The occasional professional will slip in through the door and sit quietly at a corner to enjoy the a/c and make use of the provided wifi.





Another lure: free daily papers in fancy arsty stands on the walls for public use.





No way chicken nuggets and strawberry milkshakes will attract a huge crowd of fine-palated Italians. A fine display of great pastries, on the other hand…





No proprer Italian meal can end without a caffe’. This Mcdonald’s has a real coffee bar, and an espresso costs 80 cents of an euro. Normally served in ceramic cups, some people prefer theirs ‘al vetro’, in a small glass.





Imagine this. You have to open a restaurant in Rome that sells mostly food that people in Italy are not particularly attracted to for cultural reasons. And not in the city center, where you can at least count on the steady stream of torusits looking for something familiar to stuff down their gobs. What do you do?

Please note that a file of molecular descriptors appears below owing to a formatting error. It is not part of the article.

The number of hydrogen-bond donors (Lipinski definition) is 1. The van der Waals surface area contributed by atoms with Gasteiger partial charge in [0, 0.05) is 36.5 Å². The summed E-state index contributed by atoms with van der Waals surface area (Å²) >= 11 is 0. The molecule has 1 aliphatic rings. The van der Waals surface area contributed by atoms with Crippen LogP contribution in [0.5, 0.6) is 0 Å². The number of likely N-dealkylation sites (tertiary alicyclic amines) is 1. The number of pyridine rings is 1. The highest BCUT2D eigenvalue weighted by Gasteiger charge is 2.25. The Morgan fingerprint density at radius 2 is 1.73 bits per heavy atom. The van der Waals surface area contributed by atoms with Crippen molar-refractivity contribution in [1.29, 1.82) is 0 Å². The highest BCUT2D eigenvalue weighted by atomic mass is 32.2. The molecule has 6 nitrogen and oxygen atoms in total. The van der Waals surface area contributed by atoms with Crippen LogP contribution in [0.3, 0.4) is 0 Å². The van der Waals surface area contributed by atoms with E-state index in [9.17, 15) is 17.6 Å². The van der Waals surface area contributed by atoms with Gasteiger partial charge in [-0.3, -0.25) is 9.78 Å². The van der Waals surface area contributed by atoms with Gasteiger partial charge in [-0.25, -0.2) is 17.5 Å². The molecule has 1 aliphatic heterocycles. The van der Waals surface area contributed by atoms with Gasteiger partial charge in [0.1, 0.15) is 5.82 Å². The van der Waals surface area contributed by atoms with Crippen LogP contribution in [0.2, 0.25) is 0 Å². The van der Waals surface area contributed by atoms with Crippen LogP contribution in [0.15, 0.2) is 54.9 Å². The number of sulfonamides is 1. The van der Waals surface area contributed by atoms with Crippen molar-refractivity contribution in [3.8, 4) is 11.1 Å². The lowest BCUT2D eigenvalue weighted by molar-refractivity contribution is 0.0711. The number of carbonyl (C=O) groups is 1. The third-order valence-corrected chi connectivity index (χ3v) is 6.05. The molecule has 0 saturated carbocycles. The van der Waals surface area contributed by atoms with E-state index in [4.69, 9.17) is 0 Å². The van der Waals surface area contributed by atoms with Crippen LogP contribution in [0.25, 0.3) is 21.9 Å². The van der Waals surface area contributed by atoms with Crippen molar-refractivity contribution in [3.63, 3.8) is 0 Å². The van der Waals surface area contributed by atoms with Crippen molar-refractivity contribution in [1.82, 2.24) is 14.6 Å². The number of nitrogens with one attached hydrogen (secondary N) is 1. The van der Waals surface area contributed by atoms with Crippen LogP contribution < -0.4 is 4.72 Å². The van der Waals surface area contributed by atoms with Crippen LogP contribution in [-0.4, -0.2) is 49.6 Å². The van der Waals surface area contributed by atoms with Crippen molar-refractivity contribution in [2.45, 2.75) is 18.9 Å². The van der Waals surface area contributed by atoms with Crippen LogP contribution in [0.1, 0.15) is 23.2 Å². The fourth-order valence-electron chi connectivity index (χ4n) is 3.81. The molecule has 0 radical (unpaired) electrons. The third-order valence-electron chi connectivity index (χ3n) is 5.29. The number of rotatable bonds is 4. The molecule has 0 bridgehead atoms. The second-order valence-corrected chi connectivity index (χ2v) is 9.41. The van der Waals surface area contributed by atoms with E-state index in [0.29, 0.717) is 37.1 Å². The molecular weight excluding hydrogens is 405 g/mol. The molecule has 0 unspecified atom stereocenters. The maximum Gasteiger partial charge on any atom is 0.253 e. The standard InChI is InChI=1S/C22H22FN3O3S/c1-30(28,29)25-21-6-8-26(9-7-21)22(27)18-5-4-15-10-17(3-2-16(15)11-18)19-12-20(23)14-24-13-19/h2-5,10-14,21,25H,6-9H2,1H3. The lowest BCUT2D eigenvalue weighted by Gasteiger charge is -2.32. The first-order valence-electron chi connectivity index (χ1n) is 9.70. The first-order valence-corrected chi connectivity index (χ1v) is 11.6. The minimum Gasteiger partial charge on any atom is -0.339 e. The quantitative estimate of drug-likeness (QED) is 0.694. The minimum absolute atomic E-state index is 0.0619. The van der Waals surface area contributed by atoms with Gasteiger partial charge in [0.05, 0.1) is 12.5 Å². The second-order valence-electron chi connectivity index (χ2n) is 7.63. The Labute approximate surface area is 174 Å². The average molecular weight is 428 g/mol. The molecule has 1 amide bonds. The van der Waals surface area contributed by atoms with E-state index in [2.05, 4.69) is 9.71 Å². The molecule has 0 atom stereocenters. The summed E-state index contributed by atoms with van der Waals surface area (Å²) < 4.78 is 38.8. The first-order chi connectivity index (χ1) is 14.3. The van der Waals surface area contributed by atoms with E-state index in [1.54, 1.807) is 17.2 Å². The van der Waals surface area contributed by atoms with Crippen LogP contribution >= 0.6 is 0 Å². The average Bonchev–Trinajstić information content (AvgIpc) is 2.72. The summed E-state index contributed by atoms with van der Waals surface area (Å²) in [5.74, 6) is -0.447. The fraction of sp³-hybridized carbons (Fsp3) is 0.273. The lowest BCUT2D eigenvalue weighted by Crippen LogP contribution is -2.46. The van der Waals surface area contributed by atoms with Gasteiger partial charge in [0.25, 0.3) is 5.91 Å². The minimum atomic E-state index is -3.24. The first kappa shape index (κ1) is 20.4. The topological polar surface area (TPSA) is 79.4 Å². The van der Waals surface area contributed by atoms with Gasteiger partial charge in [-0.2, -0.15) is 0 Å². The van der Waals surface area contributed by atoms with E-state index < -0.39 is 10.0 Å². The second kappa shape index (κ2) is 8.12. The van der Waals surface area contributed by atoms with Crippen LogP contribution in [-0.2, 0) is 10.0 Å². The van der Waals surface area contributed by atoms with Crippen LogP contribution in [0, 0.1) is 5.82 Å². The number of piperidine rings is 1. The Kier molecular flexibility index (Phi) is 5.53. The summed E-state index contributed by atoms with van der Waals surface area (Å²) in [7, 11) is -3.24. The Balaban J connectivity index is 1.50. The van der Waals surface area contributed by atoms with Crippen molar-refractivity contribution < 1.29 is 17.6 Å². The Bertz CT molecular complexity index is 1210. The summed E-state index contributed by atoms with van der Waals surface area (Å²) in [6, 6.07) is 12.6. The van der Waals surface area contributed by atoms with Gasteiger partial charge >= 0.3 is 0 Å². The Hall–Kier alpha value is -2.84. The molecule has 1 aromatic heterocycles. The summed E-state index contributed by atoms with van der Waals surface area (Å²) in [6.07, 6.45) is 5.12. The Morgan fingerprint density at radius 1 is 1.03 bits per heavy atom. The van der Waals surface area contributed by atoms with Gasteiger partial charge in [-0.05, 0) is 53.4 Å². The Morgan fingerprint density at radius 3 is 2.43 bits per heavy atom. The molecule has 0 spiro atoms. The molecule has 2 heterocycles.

As the above photo story shows, they have chosen to work on the environment. Comfy seats, spotless cleansiness, wifi, free papers, a decent coffee.

I normally steer clear of Mcdonaldses. Last time i was in one, they had plastic furniture and disgruntled zitty staff. So when i saw this one in true Italian style, i felt i had to share it with the rest of the world.

Pictures shot from the hip in the Mcdonald’s on Rome’s Viale dei Prati Fiscali.

Alessandro Ciapanna

STONY WORDS – quoting Roman statues

If the statues of Rome could speak, what would they say?